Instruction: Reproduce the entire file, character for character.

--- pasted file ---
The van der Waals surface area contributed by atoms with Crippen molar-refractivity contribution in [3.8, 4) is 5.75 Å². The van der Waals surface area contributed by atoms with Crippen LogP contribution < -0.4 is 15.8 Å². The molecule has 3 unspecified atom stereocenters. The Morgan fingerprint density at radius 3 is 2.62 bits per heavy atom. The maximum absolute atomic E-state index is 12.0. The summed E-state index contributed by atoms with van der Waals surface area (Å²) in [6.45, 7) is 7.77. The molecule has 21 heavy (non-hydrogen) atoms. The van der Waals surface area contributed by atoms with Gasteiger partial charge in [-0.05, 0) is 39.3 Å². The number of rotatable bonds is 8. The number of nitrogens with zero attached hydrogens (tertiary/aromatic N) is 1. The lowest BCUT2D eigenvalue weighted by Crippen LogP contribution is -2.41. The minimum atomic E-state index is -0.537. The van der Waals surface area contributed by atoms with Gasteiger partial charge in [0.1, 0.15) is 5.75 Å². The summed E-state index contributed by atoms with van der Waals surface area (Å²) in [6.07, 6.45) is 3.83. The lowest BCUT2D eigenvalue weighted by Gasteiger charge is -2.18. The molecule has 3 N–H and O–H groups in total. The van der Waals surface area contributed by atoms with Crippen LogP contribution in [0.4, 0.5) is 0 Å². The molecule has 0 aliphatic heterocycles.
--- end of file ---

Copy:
The van der Waals surface area contributed by atoms with Crippen molar-refractivity contribution in [3.8, 4) is 5.75 Å². The van der Waals surface area contributed by atoms with Crippen LogP contribution < -0.4 is 15.8 Å². The molecule has 3 unspecified atom stereocenters. The Morgan fingerprint density at radius 3 is 2.62 bits per heavy atom. The maximum absolute atomic E-state index is 12.0. The summed E-state index contributed by atoms with van der Waals surface area (Å²) in [6.45, 7) is 7.77. The molecule has 21 heavy (non-hydrogen) atoms. The van der Waals surface area contributed by atoms with Gasteiger partial charge in [-0.05, 0) is 39.3 Å². The number of rotatable bonds is 8. The number of nitrogens with zero attached hydrogens (tertiary/aromatic N) is 1. The lowest BCUT2D eigenvalue weighted by Crippen LogP contribution is -2.41. The minimum atomic E-state index is -0.537. The van der Waals surface area contributed by atoms with Gasteiger partial charge in [0.1, 0.15) is 5.75 Å². The summed E-state index contributed by atoms with van der Waals surface area (Å²) in [6.07, 6.45) is 3.83. The lowest BCUT2D eigenvalue weighted by Gasteiger charge is -2.18. The molecule has 3 N–H and O–H groups in total. The van der Waals surface area contributed by atoms with Crippen LogP contribution in [0.4, 0.5) is 0 Å². The molecule has 0 aliphatic heterocycles.